Great service gets people talking

TORONTO—Good news travels fast (and far), according to an international study on the impact of good customer service.

TORONTO—Good news travels fast (and far), according to an
international study on the impact of good customer service.

The American Express Great Service Travels Miles Study polled
more than 8,000 respondents in July from Britain, Canada, Mexico and Australia.
It indicated that due to the immediacy of and reach of social media, a good (or
bad) service story can travel the globe within moments.

According to the study, 90 per cent of Canadians will tell
others (an average of 20 people) about a great service experience; 32 per cent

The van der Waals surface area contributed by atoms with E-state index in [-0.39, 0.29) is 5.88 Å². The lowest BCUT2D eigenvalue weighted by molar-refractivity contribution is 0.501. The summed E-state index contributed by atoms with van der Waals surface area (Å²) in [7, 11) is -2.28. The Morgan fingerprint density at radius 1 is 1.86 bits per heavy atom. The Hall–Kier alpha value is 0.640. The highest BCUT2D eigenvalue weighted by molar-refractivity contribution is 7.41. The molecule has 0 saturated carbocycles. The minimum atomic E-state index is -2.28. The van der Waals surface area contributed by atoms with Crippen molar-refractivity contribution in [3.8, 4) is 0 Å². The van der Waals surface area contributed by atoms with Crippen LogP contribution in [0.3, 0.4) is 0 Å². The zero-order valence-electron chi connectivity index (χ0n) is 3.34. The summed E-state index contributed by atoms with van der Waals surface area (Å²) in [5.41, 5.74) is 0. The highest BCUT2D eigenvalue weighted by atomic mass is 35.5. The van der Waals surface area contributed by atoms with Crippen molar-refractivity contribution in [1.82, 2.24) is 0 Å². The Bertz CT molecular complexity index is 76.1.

tell others within the hour and 45 per cent within the day.

Julie Hay, vice-president and general manager of world
service at American Express Canada, said the company commissioned the study to
find out how people define great service.

According to participants, the top three requirements for a
good service experience are:

-spontaneity, knowing the act came from the heart (cited by
51 per cent);

– feeling supported, knowing someone went above and beyond
to solve a problem (cited by 39 per cent); and

-receiving a personalized experience (cited by 29 per cent).